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Your brain does not process information and it is not a computer

Your brain does not process information and it is not a computer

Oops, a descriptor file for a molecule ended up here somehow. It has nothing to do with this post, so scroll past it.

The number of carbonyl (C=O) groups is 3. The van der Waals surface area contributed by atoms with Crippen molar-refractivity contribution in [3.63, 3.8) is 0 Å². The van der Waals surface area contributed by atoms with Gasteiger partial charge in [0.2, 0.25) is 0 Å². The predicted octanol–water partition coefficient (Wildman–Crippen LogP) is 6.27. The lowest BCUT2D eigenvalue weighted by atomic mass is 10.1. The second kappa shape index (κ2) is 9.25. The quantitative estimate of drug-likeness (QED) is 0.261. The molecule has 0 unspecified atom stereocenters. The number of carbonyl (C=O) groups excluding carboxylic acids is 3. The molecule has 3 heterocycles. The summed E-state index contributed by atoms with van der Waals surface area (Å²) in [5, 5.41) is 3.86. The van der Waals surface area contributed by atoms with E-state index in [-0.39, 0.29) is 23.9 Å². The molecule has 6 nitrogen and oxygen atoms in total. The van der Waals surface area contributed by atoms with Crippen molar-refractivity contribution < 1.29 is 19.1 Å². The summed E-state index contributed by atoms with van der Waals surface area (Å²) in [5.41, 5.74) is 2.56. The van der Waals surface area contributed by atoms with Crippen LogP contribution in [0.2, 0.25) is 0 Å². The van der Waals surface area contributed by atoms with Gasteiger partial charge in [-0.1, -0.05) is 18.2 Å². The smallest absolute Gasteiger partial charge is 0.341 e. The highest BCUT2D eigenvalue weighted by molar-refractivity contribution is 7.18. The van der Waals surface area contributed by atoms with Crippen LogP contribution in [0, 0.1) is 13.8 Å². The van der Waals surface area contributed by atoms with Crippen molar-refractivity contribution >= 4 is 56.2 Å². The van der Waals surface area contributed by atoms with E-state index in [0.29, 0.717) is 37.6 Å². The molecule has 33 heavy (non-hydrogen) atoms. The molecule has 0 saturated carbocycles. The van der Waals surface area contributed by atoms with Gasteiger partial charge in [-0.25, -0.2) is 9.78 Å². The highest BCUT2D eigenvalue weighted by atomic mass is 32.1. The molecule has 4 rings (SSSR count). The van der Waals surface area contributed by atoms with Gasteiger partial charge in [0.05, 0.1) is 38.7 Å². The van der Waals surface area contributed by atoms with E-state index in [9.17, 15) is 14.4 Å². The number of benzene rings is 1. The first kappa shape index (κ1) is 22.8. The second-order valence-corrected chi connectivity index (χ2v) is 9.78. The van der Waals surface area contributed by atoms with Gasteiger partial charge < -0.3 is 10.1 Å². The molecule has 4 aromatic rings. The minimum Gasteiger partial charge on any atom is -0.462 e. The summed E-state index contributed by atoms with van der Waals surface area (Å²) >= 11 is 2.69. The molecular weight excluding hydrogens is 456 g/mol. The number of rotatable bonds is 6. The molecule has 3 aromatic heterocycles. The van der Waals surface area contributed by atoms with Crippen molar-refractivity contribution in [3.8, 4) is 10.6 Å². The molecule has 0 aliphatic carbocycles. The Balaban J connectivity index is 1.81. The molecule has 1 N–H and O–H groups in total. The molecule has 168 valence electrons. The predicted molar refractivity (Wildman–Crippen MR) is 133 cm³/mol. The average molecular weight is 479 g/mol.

No matter how hard they try, brain scientists and cognitive psychologists will never find a copy of Beethoven’s 5th Symphony in the brain – or copies of words, pictures, grammatical rules or any other kinds of environmental stimuli. The human brain isn’t really empty, of course. But it does not contain most of the things people think it does – not even simple things such as ‘memories’. Our shoddy thinking about the brain has deep historical roots, but the invention of computers in the 1940s got us especially confused. For more than half a century now, psychologists, linguists, neuroscientists and other experts on human behaviour have been asserting that the human brain works like a computer. To see how vacuous this idea is, consider the brains of babies. A healthy newborn is also equipped with more than a dozen reflexes – ready-made reactions to certain stimuli that are important for its survival. We don’t store words or the rules that tell us how to manipulate them.

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